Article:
1st Self-Perpetuating iPhone Worm – a Jailbreak coming of Astley story


Thanks to the insecurity of a majority of the Jailbreaked community, Rick Astley is Rick Rolling Australian iPhones. The worm, dubbed Ikee does more than photocopy a goeey mug of the smooth and sexy singer; it safaris itself around local networks, looking for other infectable iPhones to plaster. Fortunately, the backdoor which Astley steals in from is most likely user error: Apple’s root password ‘alpine’ (which is needed to SSH into the device), is the same on every iDevice. Jailbreaked users can change it to anything which, like Rick, may tickle their fancy, but the onus is on the user, not Apple. Security firm, Sophos, are blogging about it right now, riding high on raging (and humorous) whuffie spawned by clever forum users.

[via CNET UK]

  • Zane

    So the inevitable has finally happened… Someone has finally decided to take simple user oversight and turn it into something potentially malicious. True the iD10t’S should have changed the lame default password, but it’s common knowledge most end users are ignorant of basic security principles.

    The “scene” can’t be held responsible for blatent user error. Perhaps tools like PwnageTool could in theory force a user to set a password and use their choice to build a passwd/shadow files from their choice through say a script built into the IPSW set to launch on boot fix the password and selfdestruct. That might be a stop-gap solution to prevent so many jailbroken devices from running SSH with a default passwd. Or perhaps SSH can itself check the signature of the passwd/shadow files and if it matches the default password simply refuse to run until the user changes it, since I’m fairly certain every device no matter the model even should have the identical HASH/SALT. Considering they are all basically clones, unless the default pass stuff gets generated on the fly during a restore or after the first boot after a restore.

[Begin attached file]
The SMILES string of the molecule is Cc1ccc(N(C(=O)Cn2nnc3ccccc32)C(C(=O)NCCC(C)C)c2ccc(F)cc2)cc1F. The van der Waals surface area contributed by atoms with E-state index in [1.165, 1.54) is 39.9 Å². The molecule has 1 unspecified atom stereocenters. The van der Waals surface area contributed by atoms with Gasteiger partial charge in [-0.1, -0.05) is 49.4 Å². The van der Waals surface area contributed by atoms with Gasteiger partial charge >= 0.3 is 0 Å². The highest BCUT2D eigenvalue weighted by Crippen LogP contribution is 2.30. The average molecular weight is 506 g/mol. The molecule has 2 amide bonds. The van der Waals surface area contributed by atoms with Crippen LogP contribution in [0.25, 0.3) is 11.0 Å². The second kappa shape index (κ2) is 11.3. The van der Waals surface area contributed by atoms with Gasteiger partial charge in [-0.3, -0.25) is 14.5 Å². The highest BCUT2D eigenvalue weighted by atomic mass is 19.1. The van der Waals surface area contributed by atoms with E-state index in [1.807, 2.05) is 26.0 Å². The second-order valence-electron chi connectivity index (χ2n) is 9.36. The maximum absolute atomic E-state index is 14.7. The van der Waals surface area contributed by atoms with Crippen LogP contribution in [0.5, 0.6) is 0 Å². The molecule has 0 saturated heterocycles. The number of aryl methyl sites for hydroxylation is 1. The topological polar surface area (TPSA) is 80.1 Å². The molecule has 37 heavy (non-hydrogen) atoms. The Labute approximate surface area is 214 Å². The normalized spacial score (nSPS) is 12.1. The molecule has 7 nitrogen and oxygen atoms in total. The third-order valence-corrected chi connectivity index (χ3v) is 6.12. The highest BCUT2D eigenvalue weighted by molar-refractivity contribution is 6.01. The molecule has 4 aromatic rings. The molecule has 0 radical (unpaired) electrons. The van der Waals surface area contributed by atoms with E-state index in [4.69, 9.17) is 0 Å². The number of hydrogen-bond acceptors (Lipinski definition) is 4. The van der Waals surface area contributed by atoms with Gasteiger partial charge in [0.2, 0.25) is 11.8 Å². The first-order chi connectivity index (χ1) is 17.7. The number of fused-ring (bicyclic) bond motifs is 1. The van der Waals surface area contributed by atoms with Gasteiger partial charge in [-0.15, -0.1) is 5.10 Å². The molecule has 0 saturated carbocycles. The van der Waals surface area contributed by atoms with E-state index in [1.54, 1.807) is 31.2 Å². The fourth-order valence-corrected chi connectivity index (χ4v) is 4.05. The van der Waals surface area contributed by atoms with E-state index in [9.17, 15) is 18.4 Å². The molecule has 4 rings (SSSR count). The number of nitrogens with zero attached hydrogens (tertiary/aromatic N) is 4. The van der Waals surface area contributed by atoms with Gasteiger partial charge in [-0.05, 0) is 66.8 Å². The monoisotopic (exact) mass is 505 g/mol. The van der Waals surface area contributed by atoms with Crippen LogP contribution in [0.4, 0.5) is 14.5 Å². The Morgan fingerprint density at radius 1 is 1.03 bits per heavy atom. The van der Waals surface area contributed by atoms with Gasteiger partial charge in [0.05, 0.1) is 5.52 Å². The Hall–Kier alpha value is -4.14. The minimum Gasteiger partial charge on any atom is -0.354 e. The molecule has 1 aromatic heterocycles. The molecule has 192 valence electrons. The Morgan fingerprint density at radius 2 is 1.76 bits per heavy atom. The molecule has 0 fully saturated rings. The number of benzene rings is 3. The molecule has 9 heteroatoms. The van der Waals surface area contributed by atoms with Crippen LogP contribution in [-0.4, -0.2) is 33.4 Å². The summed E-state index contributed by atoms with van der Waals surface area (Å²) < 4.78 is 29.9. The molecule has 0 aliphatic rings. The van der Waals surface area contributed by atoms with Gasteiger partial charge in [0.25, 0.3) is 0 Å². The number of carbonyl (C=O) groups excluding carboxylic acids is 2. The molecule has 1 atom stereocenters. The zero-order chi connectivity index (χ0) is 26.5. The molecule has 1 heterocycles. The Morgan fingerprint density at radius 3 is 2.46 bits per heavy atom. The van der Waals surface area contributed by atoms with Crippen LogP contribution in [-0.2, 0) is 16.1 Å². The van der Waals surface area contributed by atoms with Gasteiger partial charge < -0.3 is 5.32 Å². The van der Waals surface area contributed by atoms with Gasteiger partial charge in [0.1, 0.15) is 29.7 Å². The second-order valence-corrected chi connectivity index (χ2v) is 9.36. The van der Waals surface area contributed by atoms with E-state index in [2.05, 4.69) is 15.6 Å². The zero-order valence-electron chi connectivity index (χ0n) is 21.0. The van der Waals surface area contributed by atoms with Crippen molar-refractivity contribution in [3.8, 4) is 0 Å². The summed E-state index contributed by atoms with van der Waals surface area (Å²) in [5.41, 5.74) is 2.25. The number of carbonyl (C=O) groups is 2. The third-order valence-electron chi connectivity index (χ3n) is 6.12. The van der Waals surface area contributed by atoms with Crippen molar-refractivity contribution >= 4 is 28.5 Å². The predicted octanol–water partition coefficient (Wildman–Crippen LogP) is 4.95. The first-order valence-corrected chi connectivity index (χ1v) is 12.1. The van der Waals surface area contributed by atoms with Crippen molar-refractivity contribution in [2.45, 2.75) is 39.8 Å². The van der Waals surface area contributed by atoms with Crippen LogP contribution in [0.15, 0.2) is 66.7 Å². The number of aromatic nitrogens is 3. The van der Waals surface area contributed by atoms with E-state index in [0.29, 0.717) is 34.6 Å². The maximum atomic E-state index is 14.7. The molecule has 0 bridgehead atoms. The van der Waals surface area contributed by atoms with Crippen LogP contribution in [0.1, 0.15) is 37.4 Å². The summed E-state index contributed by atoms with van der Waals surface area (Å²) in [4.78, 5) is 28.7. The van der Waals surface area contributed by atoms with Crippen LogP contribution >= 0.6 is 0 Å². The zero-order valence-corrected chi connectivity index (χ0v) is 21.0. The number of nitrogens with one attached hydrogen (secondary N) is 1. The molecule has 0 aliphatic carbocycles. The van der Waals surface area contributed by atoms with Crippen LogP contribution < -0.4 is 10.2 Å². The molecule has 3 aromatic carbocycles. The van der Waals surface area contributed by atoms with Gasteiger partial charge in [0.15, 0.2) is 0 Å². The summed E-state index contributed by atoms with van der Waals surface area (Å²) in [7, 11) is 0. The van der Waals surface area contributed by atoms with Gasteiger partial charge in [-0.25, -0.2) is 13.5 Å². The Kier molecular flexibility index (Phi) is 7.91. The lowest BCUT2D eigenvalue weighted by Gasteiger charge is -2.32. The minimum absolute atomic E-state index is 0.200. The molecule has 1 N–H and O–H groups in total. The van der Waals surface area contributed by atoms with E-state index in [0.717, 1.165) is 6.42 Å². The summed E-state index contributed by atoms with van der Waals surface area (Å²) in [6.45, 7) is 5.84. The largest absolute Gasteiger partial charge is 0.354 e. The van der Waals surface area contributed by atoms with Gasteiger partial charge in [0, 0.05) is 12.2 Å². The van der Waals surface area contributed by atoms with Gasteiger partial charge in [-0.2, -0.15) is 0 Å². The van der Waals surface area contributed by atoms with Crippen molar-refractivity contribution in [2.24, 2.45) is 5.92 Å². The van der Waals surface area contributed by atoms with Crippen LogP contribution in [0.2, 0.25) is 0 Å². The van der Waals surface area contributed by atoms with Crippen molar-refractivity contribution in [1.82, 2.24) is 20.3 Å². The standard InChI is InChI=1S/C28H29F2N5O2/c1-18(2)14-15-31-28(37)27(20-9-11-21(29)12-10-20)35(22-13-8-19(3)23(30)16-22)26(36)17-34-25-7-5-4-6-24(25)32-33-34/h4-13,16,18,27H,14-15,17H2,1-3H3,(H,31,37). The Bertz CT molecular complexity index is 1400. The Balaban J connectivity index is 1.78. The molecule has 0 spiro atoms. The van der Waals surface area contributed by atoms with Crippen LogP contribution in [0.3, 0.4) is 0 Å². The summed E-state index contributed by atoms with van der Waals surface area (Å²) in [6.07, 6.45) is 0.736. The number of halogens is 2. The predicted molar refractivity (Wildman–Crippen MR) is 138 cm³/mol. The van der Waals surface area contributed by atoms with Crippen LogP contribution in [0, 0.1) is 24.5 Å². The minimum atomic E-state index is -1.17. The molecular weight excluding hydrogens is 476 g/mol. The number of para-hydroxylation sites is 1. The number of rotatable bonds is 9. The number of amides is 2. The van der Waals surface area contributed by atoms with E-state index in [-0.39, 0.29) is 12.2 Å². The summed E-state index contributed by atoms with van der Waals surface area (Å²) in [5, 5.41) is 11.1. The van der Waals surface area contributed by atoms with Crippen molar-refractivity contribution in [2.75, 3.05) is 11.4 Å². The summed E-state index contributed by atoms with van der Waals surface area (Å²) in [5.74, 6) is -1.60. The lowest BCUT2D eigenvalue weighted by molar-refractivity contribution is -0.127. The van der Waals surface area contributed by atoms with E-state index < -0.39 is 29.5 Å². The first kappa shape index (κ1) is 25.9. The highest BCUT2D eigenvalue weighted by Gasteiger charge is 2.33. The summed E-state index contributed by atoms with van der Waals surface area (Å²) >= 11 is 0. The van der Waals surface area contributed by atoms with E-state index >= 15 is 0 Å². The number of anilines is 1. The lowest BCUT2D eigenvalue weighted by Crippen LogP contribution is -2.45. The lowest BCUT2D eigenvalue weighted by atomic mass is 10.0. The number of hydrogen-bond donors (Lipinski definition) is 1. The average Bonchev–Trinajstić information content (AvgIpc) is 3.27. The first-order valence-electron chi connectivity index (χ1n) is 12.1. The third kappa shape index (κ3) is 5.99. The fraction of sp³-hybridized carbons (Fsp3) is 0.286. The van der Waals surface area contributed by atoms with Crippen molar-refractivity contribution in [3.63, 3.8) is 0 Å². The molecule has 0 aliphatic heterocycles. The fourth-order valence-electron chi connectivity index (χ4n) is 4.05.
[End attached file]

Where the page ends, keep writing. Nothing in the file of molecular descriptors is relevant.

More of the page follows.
In any case anyone who is willing to take the time to jailbreak should take the extra 30sec to change the passwords of both root and mobile so bullshit like this can’t wipe out their phones. And maybe the scene could build in some stuff to force users to change the passwords but seriously it’s not their job or responsibility and probably wouldn’t do a whole lot of good in the long run anyway…

  • Great comment Zane. My first iPod touch spent all of its days (till I sold it in 2008) Jailbreaked and the first thing I did was change the password. The problem of course (and as you agree on) is that users don’t change the defaults. It takes a few seconds more, but as we see with Astely, it would mean the absence of a self-perpetuating software.

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